The topper, if it's not apocryphal, is the claim that a woman called asking to be able to do an internship in place of her daughter, since her daughter had so much anxiety about doing the internship herself. As a non-parent, I know that I don't fully understand how much parents love their kids and want to help them. But anyone -- anyone -- should be able to see that doing something in place of someone else robs them of whatever benefits that person wants from the experience. Part of me thinks that the internship business should have agreed, and then when the mom showed up help the daughter escape so she could learn how to actually live her own life.

Thursday, October 19, 2017

Can You Hear Me Now?

There's "No Smoking," and then there's "NO SMOKING, IDIOT!"

Even though I think smoking is a smelly and awful habit, I'm not really in favor of demonizing the people who do it. But since gasoline fumes can be as flammable as gasoline itself, and since fumes are pretty much an inevitable by-product of pumping gas, I don't believe this employee was outside the lines in the slightest.

After all, you'd think the doof with the cigarette might get the hint when the gas station attendant actually begins to prep the fire extinguisher to be used. But printed signs may not be the only thing he has trouble picking up on.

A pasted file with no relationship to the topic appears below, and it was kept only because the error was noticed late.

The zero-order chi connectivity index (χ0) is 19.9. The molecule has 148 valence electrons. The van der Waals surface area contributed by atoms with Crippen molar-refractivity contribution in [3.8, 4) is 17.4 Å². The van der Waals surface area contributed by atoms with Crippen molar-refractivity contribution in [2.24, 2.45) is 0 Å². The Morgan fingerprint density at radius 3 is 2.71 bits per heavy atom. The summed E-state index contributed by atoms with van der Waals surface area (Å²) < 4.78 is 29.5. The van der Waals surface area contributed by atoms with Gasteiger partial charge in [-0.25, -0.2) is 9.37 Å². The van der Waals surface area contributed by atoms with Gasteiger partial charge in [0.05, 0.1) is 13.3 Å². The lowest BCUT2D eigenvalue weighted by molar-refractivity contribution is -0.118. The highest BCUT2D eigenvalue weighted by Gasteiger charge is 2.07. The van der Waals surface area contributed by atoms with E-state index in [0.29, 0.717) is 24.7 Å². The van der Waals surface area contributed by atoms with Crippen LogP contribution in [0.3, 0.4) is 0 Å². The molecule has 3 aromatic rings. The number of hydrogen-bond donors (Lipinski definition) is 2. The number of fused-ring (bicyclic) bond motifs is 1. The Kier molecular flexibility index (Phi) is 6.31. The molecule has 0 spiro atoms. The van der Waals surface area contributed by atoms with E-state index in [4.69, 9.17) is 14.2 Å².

Wednesday, October 18, 2017

Eeny, Meeny...

A self-proclaimed "space nerd" offers some reasons why humanity's first attempt at colonizing another world should not be Mars, but instead Saturn's moon Titan.

Writing at the National Public Radio website, Amanda Hendrix shows how Titan's thicker atmosphere and stable surface would be a better bet for successful human colonization than Mars. She makes some good points, but I have to confess I don't much care which other spot we take a chance on as long as someone rises from their respective hindquarters and legitimately does something about either of them.

Tuesday, October 17, 2017

Memory and Symbols and Omelets

On arriving at Northwestern University many years ago, I was kind of surprised to discover that there was a Nazi on the faculty. Or so said a publication I found in the student center, which went into great detail about what it said were his beliefs and why the university had to reject him, ignore his tenure and fire him.

It turns out, of course, that he wasn't actually a Nazi. He was a Holocaust denier, which is gross and evil enough, but he didn't teach history. He taught in the school of engineering. He had written a book outlining his beliefs shortly after gaining tenure, and the university had an officially recognized student organization whose sole purpose -- spelled out in its name, even -- was to get him fired. For his part, he stayed on the side of the line that kept him under tenure's umbrella. He never claimed official university sanction for his views and he never brought them into his classroom. Other than an article or two here and there he never wrote anything else about the Holocaust beyond his one book, although it seems he kept some level of activity among similarly-minded people.